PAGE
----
statue of Saddam, symbolic of broken
Posted By Philippe Khan
April 9th 2003 witnessed extraordinary
scenes in Baghdad, where the U.S.-led
occupation forces pulled down the
statue of the former leader of the
Iraqi nation, Saddam Hussein, with
height of about four men -- and one of
the symbols of Saddam's rule over
Iraq, in a staged demonstration
orchestrated by the military.
TV footage showed Iraqis tearing down
portraits of Saddam and throwing shoes
at the statue.
Many analysts and actually U.S.
officials referred to the event as
symbolising the overthrow of the
suppression of Iraqis.
But today, four years after the war
broke out, killing hundreds of
thousands of Iraqis, the nation sees
the fall of Saddam’s statue as a
symbol of the brutality of the
occupation and violence that has
become the new face of their country.
A sculpture representing
"freedom" has replaced the
old statue of Saddam in central
Baghdad's Firdos Square. But Iraqis,
according to an editorial on Middle
East Online, say the scuplture is
green and ugly.
"The sculpture of freedom has no
meaning," Middle East Online
quoted Nabil Ahmed, who owns a nearby
barber's salon, as saying.
"It does not reflect reality. One
lives here in constant insecurity.
Freedom has no meaning without safety.
The situation has gone from bad to
"When I see it, I see sadness and
desperation," Customer Qusay Taha
says as he gets a shave.
"Today there is nobody around
except American soldiers who take
photographs as they go by."
The toppling of the statue of the old
“dictator” marked the end of an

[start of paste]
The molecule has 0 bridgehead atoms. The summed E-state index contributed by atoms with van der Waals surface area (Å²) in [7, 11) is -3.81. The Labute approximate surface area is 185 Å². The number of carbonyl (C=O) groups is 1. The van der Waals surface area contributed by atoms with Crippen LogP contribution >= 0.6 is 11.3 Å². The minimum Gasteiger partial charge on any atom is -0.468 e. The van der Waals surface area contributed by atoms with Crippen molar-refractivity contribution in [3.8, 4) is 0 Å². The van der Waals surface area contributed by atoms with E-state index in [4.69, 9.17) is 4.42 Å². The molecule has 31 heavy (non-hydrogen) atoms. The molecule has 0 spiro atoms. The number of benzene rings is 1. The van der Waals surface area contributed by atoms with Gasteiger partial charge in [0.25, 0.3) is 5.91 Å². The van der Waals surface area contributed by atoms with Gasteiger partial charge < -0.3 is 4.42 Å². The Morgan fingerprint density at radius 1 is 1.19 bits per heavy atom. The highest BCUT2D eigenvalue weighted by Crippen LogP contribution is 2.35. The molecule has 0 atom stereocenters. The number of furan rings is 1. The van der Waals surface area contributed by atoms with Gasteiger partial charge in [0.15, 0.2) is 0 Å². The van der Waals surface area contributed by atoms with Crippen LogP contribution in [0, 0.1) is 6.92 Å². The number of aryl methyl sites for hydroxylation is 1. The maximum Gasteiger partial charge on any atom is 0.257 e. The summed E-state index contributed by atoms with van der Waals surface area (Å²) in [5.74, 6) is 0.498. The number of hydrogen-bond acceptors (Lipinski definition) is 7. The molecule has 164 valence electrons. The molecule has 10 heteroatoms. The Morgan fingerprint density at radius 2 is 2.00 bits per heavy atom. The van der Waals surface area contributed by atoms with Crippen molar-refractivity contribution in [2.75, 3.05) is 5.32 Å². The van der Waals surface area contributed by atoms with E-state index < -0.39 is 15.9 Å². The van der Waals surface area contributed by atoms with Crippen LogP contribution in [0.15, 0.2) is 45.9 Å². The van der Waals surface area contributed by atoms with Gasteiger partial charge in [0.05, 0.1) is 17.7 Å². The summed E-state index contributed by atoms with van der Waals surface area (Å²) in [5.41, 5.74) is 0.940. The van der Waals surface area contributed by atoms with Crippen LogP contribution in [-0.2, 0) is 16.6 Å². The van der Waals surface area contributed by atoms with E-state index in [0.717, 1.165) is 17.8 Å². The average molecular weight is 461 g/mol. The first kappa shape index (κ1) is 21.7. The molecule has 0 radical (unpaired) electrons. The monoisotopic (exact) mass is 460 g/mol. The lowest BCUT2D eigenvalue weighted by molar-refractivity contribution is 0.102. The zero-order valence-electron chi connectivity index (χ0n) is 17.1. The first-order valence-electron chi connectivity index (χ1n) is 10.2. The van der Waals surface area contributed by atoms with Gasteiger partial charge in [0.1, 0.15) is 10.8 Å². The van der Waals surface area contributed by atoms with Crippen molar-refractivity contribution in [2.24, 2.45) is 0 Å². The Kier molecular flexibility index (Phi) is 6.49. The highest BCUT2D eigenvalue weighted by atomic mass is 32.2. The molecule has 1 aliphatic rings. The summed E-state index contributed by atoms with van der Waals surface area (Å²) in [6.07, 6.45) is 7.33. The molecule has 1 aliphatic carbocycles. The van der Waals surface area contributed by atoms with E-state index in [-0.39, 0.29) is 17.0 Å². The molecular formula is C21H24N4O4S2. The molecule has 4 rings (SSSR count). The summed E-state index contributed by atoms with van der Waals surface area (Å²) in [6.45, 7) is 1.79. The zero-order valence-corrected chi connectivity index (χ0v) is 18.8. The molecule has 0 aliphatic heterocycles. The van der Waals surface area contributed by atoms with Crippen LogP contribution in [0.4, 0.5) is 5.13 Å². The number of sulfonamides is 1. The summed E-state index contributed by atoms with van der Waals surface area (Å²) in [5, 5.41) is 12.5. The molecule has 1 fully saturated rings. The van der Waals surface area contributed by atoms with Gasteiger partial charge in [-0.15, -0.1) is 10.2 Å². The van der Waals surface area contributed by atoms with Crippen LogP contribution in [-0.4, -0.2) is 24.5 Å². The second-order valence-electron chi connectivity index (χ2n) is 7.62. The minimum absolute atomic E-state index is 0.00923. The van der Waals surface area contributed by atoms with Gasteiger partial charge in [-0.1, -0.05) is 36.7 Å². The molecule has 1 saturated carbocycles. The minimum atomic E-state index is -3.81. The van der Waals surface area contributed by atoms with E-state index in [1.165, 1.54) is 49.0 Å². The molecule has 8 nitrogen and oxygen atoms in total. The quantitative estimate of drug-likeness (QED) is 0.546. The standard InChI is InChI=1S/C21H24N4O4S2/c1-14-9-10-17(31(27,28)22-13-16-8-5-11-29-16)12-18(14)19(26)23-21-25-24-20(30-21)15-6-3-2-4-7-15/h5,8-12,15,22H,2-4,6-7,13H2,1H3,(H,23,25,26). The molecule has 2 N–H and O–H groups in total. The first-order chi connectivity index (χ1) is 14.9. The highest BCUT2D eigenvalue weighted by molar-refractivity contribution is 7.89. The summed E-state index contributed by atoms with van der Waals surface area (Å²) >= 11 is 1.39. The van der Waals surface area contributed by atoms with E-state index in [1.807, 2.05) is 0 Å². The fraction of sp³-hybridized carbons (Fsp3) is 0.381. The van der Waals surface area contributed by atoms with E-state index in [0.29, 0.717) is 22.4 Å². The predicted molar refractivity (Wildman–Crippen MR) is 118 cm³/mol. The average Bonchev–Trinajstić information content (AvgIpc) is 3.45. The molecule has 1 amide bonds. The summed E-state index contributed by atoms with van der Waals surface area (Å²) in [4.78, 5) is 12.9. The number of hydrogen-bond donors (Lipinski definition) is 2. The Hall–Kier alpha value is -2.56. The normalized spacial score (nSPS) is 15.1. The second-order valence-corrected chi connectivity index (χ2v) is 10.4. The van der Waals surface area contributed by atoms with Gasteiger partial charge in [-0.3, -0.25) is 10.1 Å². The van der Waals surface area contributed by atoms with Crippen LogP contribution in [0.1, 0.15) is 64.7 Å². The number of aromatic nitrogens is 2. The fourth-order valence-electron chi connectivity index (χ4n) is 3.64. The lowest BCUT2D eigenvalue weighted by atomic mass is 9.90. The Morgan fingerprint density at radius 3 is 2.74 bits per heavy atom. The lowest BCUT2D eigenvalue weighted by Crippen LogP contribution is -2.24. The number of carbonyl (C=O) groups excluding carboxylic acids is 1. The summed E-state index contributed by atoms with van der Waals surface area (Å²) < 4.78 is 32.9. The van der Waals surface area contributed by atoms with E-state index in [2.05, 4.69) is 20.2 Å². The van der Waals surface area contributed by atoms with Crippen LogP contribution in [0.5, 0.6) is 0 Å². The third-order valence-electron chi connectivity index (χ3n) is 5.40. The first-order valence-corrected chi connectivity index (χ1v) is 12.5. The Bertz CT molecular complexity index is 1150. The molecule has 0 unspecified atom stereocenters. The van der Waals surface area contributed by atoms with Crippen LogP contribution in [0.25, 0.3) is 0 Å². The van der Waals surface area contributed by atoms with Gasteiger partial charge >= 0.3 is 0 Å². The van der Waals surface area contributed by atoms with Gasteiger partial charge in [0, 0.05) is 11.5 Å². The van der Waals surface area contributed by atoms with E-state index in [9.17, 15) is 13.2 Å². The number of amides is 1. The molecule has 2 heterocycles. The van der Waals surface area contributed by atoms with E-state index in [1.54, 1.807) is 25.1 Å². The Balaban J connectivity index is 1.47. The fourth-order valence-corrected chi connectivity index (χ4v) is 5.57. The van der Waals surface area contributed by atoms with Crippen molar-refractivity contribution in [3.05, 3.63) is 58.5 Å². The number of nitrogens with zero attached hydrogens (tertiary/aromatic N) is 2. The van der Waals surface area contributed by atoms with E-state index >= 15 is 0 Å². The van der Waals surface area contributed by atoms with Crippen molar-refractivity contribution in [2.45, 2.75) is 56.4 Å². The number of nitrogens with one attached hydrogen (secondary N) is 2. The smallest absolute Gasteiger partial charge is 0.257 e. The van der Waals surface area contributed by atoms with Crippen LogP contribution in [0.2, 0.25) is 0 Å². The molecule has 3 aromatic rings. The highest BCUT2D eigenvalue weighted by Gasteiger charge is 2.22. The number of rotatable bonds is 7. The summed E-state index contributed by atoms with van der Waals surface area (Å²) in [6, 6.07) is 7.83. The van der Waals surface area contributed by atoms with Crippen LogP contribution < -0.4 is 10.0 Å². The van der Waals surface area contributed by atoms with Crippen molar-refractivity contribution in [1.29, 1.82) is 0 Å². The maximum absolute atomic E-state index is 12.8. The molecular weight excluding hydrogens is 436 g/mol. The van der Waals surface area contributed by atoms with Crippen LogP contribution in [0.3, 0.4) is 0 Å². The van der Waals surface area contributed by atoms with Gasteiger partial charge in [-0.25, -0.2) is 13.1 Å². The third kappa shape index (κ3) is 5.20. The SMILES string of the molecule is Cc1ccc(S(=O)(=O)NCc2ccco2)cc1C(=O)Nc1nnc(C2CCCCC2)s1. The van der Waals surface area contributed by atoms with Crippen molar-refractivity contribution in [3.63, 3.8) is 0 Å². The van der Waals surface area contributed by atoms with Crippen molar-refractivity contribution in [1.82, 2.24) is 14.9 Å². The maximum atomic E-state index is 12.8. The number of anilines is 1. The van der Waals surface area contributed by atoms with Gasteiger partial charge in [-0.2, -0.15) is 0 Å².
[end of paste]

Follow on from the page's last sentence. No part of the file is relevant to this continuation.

unjust regime and the beginning of a
new one, not less brutal.
"We were happy. At that time we
thought everything would get better.
In fact, the opposite has happened.
There is this insecurity. Today, when
I look at the statue, I feel
overwhelmed by sadness," Mona
Mahmoud, a 46-year-old mother of two
"The Americans must leave, they
are responsible for the situation
today. If they go, the situation will
become stable in one or two
months," Mohamed Ali, another
employee of the Palestine Hotel says.
"Yes, at the beginning, when we
saw the statue falling, we were happy.
The country was liberated,” the
editorial quoted an Iraqi who only
gave his name as Qais, as saying.
"We thought the fall of the
regime would bring freedom,
reconstruction but as the days passed
we saw it was lies. This new statue,
is of injustice, inequality. The fall
of the statue is now the broken dreams
But the U.S. still refuses to admit
responsibility for the chaotic
situation in Iraq. Four years of
bloodshed and violence are still
referred to by the American President
as years of noble struggle that reaped
relatively good results.